2. Financing is cheap to global Corporate America and costly to nonexistent to startups and expanding small businesses. If you're the CEO of a global Corporate America firm, borrowing $1 billion to acquire a smaller competitor is cheap, no problem: Corporate America has floated hundreds of billions of low-yielding bonds in the past year to fund buyouts and whatever else they want to do with cash.

If you're a startup or new firm seeking $10 million to expand--forget it. Your only chance is to give most of your company to a vulture capital firm and hope you end up with a slice at the end, after they window-dress it for sale or IPO.

The eventual buyer: global Corporate America, of course.

3. Crony capitalism doesn't like competition; it seeks monopoly or a shadow cartel, imposed and maintained by the regulatory agencies of the Central State. The naive and sentimental view of Capitalism is that it thrives on competition; this is incorrect. Capitalism actually thrives on monopoly, as that's what it takes to skim fat, low-risk profits. Competition mucks everything up, which is why Corporate America arranges for regulatory strangulation of small-business competitors via its partner, the Central State (Federal regulatory agencies).

Since government bureaucracies are a priori delighted to extend their reach, power and budget, it doesn't take much persuasion for them to tighten the screws on potential competitiors with absurdities like "food safety" regulations, which require hit-teams of government agents to descend on criminal conspiracies such as organic dairies.

Meanwhile, back in the real world, food-borne epidemics only spring from Corporate America's own agribusiness "factories," not from the small producers which the Federal government has tagged as "enemies of the State." It would be comical if it wasn't so tragic.

This game is transparent: cartels and monopolies lobby politicos and agencies to crush small business (potential competition) with overlapping regulations so onerous and costly that compliance alone will drive the small businesses under.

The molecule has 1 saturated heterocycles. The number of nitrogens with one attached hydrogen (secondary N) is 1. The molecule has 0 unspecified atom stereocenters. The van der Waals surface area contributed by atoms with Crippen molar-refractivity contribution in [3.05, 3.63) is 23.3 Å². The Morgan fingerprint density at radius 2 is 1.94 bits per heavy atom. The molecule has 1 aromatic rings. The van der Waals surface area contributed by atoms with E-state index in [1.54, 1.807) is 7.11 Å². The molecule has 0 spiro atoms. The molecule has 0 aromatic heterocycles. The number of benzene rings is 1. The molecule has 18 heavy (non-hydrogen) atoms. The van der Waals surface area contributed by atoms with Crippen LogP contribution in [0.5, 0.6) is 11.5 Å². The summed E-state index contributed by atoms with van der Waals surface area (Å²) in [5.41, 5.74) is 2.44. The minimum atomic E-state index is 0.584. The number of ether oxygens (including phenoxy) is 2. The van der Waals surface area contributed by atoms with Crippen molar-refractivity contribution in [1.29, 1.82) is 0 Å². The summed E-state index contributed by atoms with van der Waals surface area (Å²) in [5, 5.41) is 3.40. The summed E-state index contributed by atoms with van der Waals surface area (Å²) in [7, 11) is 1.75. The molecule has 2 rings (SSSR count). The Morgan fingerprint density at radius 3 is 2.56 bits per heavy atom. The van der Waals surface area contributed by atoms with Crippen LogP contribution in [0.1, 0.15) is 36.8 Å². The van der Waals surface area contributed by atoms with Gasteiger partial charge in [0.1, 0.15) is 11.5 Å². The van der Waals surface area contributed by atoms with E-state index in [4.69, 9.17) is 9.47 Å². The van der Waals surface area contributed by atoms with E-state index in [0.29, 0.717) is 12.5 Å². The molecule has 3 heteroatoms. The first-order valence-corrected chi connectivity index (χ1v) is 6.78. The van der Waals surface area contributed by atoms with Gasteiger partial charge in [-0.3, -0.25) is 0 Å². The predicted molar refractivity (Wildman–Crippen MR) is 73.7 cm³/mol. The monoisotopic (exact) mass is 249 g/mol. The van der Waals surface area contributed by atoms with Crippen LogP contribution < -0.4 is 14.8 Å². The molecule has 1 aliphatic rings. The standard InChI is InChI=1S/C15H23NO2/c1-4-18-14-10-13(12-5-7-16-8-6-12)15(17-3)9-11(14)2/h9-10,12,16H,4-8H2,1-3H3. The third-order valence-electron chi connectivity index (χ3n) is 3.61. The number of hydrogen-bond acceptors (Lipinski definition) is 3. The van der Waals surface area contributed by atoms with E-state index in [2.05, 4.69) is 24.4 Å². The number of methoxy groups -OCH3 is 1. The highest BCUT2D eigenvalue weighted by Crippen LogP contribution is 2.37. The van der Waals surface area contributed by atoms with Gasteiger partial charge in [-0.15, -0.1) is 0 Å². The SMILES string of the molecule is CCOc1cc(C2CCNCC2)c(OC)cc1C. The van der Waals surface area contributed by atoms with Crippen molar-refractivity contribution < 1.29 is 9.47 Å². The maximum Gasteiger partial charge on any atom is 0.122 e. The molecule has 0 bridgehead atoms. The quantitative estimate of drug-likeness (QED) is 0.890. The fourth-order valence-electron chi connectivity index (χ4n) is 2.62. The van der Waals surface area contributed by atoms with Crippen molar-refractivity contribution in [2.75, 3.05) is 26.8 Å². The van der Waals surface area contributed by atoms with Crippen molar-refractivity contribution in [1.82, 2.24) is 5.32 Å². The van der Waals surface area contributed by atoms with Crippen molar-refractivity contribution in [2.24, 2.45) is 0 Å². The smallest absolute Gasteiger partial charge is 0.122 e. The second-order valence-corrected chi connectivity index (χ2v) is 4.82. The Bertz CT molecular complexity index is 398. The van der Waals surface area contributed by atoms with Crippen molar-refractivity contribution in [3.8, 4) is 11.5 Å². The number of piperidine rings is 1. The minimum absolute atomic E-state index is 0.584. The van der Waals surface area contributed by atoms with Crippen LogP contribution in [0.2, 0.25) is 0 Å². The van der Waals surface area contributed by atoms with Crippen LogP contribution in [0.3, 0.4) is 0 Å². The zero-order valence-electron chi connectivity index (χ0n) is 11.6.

Take a look at the sickcare "insurance industry" for an example. Ours is supposedly a "free market" system, yet there are never more than two providers in any market. That's the definition of a shadow cartel.

4. Overlapping regulation designed to suppress competition, benign neglect/hostility from government bureaucracies obsessed with self-preservation and lack of financing make it impossible to scale up a success business in the real world. No wonder young entrepreneurs crowd into social media; it's the only space where startup costs are low, office space is a luxury (your living room will do just fine), regulation is light to nonexistent and you can scale up ideas and enterprises without jumping through dozens of costly regulatory filings and hoops where your Corporate America Overlords are sharpening their regulatory knives to eliminate any competitors before they get a chance to scale up.

Where are the real-world Facebooks and Googles? It's not that there are no opportunities; it's that there is a near-zero chance of raising enough money and political muscle to escape the regulatory and financial black holes imposed by cartels and their yes-men in regulatory agencies at every level of government.

Concentrated financial and political power stagnates the economy by suppressing new enterprise in favor of the Status Quo. That's one key reason why there are so few new small businesses that scale up; the forces of Cartel America and the government are arrayed against such threats. Protect the Status Quo at all costs and you've made lobbyists and their agency lackeys happy ("we did our job, the dangerous miscreants at the organic dairy were punished"), but you've fatally undermined the real economy.